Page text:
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Ninety metres below a gaping hole in the sub-arctic Barren Lands lies the Diavik mine

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The Diavik Diamond Mine is located on a 20 square kilometre island in Lac de Gras, approximately 300 kilometres by air northeast of Yellowknife.

Diavik Diamond Mines Inc.

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An aerial view of the Diavik Diamond mine.

Diavik Diamond Mines Inc.

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The entry point for Diavik diamond mine in the North West Territories.

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A mine scooper which can be converted to be used remotely at the Diavik diamond mine in the North West Territories.

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Now that that pit has reached its bottom, miners are digging a network of tunnels to extract what remains of the carrot-shaped deposit of kimberlite that they have been pulling from the ground for nearly a decade.

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Nathan Bougeault is a production engineer for Diavik. At Diavik, it costs about $80 per tonne to process ore from open pits. Underground mining will raise the cost 50 per cent to $120. Most of the underground mining will come from a location that produces on average two carats per tonne – well below the five and 3.5 carats per tonne at the pits. Production volume will substantially decrease.

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Diavik production engineer Nathan Bougeault in the diamond mine site in the North West Territories.

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Robert Gannicott, left, CEO of Harry Winston Diamond Corporation, the chairman and chief executive officer of Harry Winston Diamond Corp., the luxury retailer that owns a 40 per cent stake of Diavik. (The 60 per cent owned by mining giant Rio Tinto plc.) 'I would draw the analogy to harvesting an animal,' he says. 'We’ve already had the T-bone steak and we’ve already had the prime rib roast of this particular animal. We now have to move on to the hamburger and the chuck steak.'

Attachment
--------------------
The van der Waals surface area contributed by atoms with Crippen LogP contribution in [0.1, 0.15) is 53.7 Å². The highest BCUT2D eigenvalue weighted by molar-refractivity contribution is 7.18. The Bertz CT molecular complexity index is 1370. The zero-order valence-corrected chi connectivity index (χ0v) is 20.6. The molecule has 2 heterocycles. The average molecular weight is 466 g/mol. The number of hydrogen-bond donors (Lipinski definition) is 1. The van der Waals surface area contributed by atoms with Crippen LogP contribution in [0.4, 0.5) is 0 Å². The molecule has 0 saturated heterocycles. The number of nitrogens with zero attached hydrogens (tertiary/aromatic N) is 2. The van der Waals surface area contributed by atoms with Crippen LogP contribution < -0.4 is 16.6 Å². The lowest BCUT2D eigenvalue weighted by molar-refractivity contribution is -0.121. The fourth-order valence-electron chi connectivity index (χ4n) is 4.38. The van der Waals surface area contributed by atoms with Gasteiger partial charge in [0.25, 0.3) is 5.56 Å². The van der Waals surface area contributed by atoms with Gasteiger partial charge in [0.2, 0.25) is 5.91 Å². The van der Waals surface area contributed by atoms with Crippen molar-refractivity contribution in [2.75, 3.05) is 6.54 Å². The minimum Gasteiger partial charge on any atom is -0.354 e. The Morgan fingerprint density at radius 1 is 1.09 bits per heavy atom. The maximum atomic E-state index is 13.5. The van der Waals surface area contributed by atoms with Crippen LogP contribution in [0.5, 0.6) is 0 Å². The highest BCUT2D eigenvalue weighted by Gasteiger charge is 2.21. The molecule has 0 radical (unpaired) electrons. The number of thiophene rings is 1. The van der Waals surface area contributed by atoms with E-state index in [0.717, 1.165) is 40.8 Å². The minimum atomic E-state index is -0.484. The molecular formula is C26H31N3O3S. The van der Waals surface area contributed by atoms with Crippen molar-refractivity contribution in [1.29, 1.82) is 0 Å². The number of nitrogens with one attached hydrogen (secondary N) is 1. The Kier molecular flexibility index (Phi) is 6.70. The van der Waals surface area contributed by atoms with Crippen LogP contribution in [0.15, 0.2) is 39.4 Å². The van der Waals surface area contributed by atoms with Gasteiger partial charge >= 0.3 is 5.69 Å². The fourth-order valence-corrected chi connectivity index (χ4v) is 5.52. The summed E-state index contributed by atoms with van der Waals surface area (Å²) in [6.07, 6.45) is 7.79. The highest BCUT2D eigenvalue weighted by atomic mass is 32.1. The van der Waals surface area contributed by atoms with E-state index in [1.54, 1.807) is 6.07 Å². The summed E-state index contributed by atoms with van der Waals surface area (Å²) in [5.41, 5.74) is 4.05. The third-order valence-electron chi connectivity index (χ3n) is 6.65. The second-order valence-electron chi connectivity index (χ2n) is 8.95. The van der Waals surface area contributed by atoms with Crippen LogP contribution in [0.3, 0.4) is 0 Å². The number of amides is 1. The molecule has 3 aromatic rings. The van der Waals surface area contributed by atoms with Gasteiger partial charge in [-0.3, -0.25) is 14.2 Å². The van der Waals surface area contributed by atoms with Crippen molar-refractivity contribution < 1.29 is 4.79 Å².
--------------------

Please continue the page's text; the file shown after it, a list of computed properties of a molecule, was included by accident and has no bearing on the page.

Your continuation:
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The chance of finding more diamonds to sustain further operations has largely faded.

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Robert Gannicott, CEO of Harry Winston Diamond Corp. at the Diavik diamond mine site, doesn’t see anything on the horizon that could replace the diamond mines which are, he says, 'the lynchpins of the economy up here. So what happens after that? When they close, all those people that have now got training, are used to being in that wage economy and are doing very well in it – they’re frankly going to have to move out of the NWT to be able to carry on doing what they’re currently doing for a living.'

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North West Territories' Premier Floyd Roland in Yellowknife. The territory is pressing Ottawa to invest in a Mackenzie Valley road; others think Canada could rekindle the northern economy by building a large hydro project, or an Arctic port that would drive mine development. Each carries an enormous price tag. 'So there are some huge ‘asks’ potentially on the table,” says Mr. Roland, who draws an analogy to federal outlays in the Hibernia offshore oil project and the Trans-Canada Highway. 'It is the time in Canada’s history now to make those similar types of investments in the North.'

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Harry Kenyon-Slaney, chief executive, diamonds and minerals, Rio Tinto, at the Diavik diamond mine in the North West Territories.

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